Highlight 4/2021 – Strengthening the International Health Regulations to Meet Future Challenges: Lessons from Covid-19
Cerya Paramita, 4 February 2021
The leading international legal framework to control infectious disease was created in 1969 when the World Health Assembly, the decision-making body of the World Health Organization, adopted the International Health Regulations (IHR). The legally binding instrument aims to deliver a surveillance system, reporting and response to infectious diseases requiring a coordinated global response. In this early version, the agreement was limited to only three conditions: cholera, plague and yellow fever.
As more and more infectious diseases emerged, the IHR was deemed no longer sufficient, and the public has made calls for a review of the regulations. But it was not until the outbreak of SARS in 2005 that revisions finally took place.
Drawing lessons from the original version’s insufficiency, the ‘new’ IHR came with a broad category called Public Health Emergency of International Concern (PHEIC). This category encompasses “any extraordinary event that may constitute a public health risk to other countries through the international spread of disease and may require a coordinated international response.” It also binds its signatories to strengthen their domestic capabilities to deal with infectious diseases and requires that its implementation respects people’s dignity, human rights, and fundamental freedom. The WHO works within this framework to support its member states in building their capacities.
Then the coronavirus hit in late 2019, and the IHR is once again put to the test. It soon became apparent that the IHR is not well-equipped to deal with global pandemic despite the revision. Covid-19 has laid out to us at least three possible areas of IHR improvements.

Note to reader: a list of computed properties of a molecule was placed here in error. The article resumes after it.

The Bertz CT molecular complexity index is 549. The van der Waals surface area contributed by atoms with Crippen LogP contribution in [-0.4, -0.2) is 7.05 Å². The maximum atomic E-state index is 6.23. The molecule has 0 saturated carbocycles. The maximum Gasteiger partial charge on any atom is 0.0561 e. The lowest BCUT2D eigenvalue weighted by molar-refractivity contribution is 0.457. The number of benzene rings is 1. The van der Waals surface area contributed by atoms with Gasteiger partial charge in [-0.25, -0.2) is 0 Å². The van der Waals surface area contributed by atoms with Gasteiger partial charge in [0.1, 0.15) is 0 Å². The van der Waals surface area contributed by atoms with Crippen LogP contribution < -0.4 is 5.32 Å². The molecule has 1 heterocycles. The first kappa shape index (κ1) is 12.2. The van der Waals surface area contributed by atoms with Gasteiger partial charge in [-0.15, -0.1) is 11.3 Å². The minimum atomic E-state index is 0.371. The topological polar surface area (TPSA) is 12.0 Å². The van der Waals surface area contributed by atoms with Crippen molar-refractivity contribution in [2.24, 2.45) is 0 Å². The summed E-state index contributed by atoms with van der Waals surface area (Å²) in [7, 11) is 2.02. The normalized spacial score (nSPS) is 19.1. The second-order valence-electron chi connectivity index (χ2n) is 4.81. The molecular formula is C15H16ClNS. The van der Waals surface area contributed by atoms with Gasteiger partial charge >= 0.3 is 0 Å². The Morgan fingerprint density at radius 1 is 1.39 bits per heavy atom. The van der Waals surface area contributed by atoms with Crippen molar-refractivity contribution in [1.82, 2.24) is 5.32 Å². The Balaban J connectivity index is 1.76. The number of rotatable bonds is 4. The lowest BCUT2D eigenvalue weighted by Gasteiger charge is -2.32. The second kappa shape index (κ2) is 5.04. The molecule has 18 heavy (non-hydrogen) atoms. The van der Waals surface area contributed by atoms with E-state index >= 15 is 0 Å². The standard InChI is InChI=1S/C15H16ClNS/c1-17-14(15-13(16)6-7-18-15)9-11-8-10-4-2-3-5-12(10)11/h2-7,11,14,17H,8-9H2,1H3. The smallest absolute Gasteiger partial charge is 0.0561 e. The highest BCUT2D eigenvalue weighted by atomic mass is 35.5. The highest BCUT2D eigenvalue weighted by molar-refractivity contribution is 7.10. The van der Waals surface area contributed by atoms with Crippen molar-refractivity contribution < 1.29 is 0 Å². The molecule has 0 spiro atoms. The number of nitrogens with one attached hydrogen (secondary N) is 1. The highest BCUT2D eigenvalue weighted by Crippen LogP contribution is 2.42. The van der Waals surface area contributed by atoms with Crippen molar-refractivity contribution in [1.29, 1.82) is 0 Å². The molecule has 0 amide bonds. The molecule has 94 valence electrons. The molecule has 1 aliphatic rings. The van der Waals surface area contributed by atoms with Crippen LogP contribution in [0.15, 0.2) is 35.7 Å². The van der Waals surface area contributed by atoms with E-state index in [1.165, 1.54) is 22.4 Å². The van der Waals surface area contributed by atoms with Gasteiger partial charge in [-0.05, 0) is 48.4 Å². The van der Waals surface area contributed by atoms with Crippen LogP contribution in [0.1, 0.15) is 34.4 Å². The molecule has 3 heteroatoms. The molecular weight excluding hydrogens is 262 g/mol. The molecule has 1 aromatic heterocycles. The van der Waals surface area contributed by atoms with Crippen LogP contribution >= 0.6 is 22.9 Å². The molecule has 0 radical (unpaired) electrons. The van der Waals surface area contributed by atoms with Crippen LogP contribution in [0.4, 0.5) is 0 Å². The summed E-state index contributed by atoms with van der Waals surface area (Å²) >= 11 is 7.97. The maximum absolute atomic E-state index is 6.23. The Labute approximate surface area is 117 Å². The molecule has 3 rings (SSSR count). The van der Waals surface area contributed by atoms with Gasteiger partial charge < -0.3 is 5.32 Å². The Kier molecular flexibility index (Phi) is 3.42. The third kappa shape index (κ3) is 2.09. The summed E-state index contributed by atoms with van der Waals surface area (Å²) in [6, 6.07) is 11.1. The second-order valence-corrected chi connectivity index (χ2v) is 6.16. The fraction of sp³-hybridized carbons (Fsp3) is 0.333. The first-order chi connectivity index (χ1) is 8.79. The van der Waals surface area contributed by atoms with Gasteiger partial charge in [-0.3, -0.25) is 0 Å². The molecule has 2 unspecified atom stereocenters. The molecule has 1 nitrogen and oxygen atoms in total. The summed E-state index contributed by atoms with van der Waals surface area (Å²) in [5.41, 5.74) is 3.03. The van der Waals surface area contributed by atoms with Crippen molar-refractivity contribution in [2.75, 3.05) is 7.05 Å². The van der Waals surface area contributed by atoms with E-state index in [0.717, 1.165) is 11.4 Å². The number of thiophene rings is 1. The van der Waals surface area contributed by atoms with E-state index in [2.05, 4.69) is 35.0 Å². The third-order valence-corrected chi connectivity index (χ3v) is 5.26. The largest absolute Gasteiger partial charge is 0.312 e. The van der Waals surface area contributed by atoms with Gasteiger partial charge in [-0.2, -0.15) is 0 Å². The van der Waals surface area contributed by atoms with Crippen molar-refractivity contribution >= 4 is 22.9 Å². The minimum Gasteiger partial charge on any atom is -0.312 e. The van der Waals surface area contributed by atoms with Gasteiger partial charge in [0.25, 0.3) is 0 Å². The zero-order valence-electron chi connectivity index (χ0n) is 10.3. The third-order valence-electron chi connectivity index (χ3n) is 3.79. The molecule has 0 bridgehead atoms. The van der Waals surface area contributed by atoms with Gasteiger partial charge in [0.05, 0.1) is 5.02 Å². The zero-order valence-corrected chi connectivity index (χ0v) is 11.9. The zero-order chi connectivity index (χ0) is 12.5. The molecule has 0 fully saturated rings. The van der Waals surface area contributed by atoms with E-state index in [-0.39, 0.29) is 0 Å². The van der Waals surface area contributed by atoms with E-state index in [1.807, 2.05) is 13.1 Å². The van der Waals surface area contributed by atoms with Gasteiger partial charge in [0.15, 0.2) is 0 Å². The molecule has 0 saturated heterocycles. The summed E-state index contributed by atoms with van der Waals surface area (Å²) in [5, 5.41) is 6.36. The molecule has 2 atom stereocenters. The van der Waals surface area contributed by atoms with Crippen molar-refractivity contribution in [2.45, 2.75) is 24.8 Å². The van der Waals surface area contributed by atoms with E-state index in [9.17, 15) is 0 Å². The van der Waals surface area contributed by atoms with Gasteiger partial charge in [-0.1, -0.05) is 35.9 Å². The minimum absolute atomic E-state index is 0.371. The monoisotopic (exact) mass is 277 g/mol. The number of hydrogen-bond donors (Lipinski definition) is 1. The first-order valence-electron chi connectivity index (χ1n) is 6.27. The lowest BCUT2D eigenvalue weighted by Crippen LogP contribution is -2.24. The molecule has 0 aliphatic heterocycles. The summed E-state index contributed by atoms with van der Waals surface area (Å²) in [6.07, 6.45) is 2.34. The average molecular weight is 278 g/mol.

First, the reporting mechanism. The current IHR relies heavily on states notification about the emergence of a potential pandemic. Although WHO may consider information from non-state sources, it does not have the mandate to conduct an independent investigation where necessary. There is a need to strengthen the surveillance system and establish clear public health emergency levels for which mandatory reporting is required.
Second, public monitoring system of state measures. This mechanism is built on the Universal Periodic Review practice in the Human Rights area and will allow for a review at states’ compliance with IHR and WHO guidance. However, it should be kept in mind that such a mechanism focuses on how to draw lessons from each other and build solidarity rather than merely naming and shaming.
Third, funding and budgeting aspect. The IHR should allow the creation of a global funding mechanism and give incentives for early reporting by committing to the rapid disbursement of funds to assist countries affected by the PHEIC. Also, the WHO needs to be empowered and adequately funded to carry out its mandate. Relying on one single party to shoulder a significant financial burden is not a sustainable option. Besides, it defies the essence of multilateralism itself.
IHR revision in the above-proposed areas is tough to negotiate. It is always a difficult negotiation where state sovereignty is involved. But, it does not mean that there is no room for compromise and consensus. Then again, a global pandemic is a collective matter as it concerns the lives of all people inhabiting the earth.
Today, the Covid-19 tally has reached more than 100 million confirmed cases, including more than 2.2 million deaths. It has affected every country in the world and fundamentally changed the way we live. Researchers worldwide have warned that human impacts on the environment will continue to cause the emergence of new infectious diseases. Hence, the next global pandemic is simply a question of when.
The decision is now in the hands of sovereign states. Are they willing to make a choice?
Cerya Paramita, Strengthening the International Health Regulations to Meet Future Challenges: Lessons from Covid-19, Highlight 4/2021, available at www.meig.ch
The views expressed in the MEIG Highlights are personal to the author and neither reflect the positions of the MEIG Programme nor those of the University of Geneva.